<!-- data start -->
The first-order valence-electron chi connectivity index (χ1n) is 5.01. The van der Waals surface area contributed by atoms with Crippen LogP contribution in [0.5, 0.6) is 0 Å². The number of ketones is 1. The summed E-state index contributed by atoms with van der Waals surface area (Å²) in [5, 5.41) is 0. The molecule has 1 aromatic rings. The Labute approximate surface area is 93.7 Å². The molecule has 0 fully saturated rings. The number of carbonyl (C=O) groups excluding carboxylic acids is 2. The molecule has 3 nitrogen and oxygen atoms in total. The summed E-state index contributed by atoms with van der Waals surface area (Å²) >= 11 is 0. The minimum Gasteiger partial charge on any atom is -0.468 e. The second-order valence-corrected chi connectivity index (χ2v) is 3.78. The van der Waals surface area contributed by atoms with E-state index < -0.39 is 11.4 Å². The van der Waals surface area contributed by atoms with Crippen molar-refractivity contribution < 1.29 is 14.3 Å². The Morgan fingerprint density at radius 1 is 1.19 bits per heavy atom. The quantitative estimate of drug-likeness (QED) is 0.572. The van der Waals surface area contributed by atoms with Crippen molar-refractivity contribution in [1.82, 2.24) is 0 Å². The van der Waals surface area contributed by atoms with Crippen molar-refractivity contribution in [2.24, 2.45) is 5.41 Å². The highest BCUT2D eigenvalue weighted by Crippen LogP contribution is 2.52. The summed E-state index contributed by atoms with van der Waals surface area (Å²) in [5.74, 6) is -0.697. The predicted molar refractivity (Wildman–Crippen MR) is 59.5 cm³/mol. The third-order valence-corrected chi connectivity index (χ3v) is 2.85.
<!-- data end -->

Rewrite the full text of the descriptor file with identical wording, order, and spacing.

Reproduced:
The first-order valence-electron chi connectivity index (χ1n) is 5.01. The van der Waals surface area contributed by atoms with Crippen LogP contribution in [0.5, 0.6) is 0 Å². The number of ketones is 1. The summed E-state index contributed by atoms with van der Waals surface area (Å²) in [5, 5.41) is 0. The molecule has 1 aromatic rings. The Labute approximate surface area is 93.7 Å². The molecule has 0 fully saturated rings. The number of carbonyl (C=O) groups excluding carboxylic acids is 2. The molecule has 3 nitrogen and oxygen atoms in total. The summed E-state index contributed by atoms with van der Waals surface area (Å²) >= 11 is 0. The minimum Gasteiger partial charge on any atom is -0.468 e. The second-order valence-corrected chi connectivity index (χ2v) is 3.78. The van der Waals surface area contributed by atoms with E-state index < -0.39 is 11.4 Å². The van der Waals surface area contributed by atoms with Crippen molar-refractivity contribution < 1.29 is 14.3 Å². The Morgan fingerprint density at radius 1 is 1.19 bits per heavy atom. The quantitative estimate of drug-likeness (QED) is 0.572. The van der Waals surface area contributed by atoms with Crippen molar-refractivity contribution in [1.82, 2.24) is 0 Å². The van der Waals surface area contributed by atoms with Crippen molar-refractivity contribution in [2.24, 2.45) is 5.41 Å². The highest BCUT2D eigenvalue weighted by Crippen LogP contribution is 2.52. The summed E-state index contributed by atoms with van der Waals surface area (Å²) in [5.74, 6) is -0.697. The predicted molar refractivity (Wildman–Crippen MR) is 59.5 cm³/mol. The third-order valence-corrected chi connectivity index (χ3v) is 2.85.